Georgia’s grand transportation plan involves adding High-Occupancy Toll (HOT) lanes throughout the region over the next several decades. HOT lanes are dedicated pay-to-use lanes for which fluctuating fees are charged based on peak and off-peak hours of demand. This ‘variable pricing’ system charges drivers more during peak hours in an effort to mitigate traffic congestion and provide more reliable travel times.
But is this heavy investment in HOT lanes really the best use of our funds? Take a look at Paris and London. Atlanta was recently named as the city with the 8th worst traffic in the world; between Paris (9th) and London (7th). Paris and London, though, are top-tier global economic cities with two to three times the population of Atlanta. While Georgia and metro Atlanta have preferred to invest almost exclusively in road projects and low-density sprawl, Paris and London are dense cities that have invested heavily in transportation diversity.
One thing is very clear in this debate: the Georgia Legislature needs to get serious with transit funding if we want continued and successful growth.
Are HOT Lanes Working?
It depends on what you mean by “working.” If the idea is to reduce traffic congestion for people willing to pay the price to use the HOT lanes then yes, the data appears to show that they are working. However, if the idea is to reduce traffic congestion for everyone, then the data is much less supportive.
The Georgia Department of Transportation recently reported that traffic in the I-75 HOT lanes south of Atlanta moves 10-20 miles per hour faster than the general purpose lanes during the morning and afternoon commute. However, morning northbound traffic in the general purpose lanes moves less than 1 mile per hour faster than it did before the HOT lanes were installed.
The disproportionate advantage gained by those who can afford to use HOT lanes suggests that these “lexus lanes” have lived up to their moniker. While Georgians are contributing billions of tax dollars to fund the building of these lanes, the benefits are significantly skewed towards those who can afford to use them. One study found that while most residents benefit from HOT lanes, the wealthiest quartile receives 17 times more travel-related benefits than the poorest quartile. In California, those making over $100,000 a year are twice as likely to use them than those making less than $40,000 per year.
It’s no surprise that wealthier people make up a higher percentage of HOT lane users; spending $5-$15 during rush hour for faster travel is much less consequential for someone making $100,000 a year than for someone making $30,000 a year. A study done by the Southern Environmental Law Center (SELC) found a statistically significant correlation between median income and I-85 HOT lane use, which mirrors the results of other studies.
Subsidized Travel for the Wealthy
As the SELC points out, the equity problem with HOT lanes is partially based in their state funding. The revenue generated from tolls does not raise nearly the amount required to build and maintain them, so additional tax dollars are needed. Therefore many who can’t afford to use the HOT lanes are subsidizing easy travel for wealthier residents who can afford to use them.
This wouldn’t be as big of an issue if Georgia also heavily funded transit. Many state lawmakers have long balked at the idea of funding MARTA, preferring that the system instead rely on revenue generated from user fees. However, many of those same lawmakers tend to take the opposite stance on user-fee funding when it comes to HOT lanes, and roads in general.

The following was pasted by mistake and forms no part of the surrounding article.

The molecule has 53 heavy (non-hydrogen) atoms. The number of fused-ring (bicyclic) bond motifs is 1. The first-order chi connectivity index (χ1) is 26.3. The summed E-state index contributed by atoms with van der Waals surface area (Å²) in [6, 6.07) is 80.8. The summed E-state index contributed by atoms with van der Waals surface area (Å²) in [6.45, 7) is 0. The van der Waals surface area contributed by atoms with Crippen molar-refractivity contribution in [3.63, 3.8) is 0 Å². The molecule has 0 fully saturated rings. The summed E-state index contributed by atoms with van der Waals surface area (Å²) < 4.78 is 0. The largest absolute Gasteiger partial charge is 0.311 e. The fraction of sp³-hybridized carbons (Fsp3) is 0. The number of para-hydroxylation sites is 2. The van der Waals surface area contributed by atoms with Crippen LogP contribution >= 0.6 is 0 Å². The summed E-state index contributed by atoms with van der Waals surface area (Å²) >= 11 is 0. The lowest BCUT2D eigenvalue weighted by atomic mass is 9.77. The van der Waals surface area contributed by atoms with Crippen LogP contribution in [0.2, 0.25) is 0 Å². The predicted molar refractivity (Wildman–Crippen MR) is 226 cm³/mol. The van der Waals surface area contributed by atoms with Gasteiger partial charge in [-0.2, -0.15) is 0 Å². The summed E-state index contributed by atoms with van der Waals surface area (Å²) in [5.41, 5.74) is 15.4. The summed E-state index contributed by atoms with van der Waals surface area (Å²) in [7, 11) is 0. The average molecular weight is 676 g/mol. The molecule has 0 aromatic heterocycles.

Fortunately, our state leaders seem to have reversed course on transit. Many are pushing for funding on the state level and the expansion of funding on the local level. Transit appears to be quickly gaining bi-partisan support and bridging the urban-rural divide that has long divided Georgia and impeded our state’s economic progress.
Yet transit funding is still hotly contested. While road funding is seemingly rubber stamped by officials and the media, transit funding triggers endless debate. Transit projects, such as the Atlanta streetcar, are subjected to criticism at every corner. While the HOT lanes have received some critical analysis from the AJC, most road projects receive little substantive commentary from major media outlets and politicians.
Transportation Must Connect All People, Not Just Wealthy People
HOT lanes aren’t necessarily bad. They just need to be coupled with relatively equitable transit funding throughout the region so that everyone has adequate and affordable transportation options. The data shows that HOT lanes have put a dent in traffic congestion, but that dent is unevenly distributed in favor of wealthier drivers. They have the potential to increase transit ridership since commuter buses can use the lanes for free. Too many buses in the lanes, though, may create congestion and consequently defeat the purpose of the lanes.
When it comes to transportation planning, we should be investing in a framework for a successful and sustainable economy, and that necessarily requires a complimentary array of transit options. Not every transit project will necessarily reduce traffic for everyone, produce massive ridership numbers, or even make a return on investment. Neither will every road project.
Collectively, the transportation framework needs to accommodate everyone since the economy relies on everyone. A diverse transportation infrastructure coupled with strategic increases in density around transportation nodes would allow Atlanta to grow into a top-tier economic city while maintaining existing traffic levels. Let’s hope the Georgia Legislature has finally turned a corner and is seriously interested in creating a more responsible and successful transportation system for Atlanta.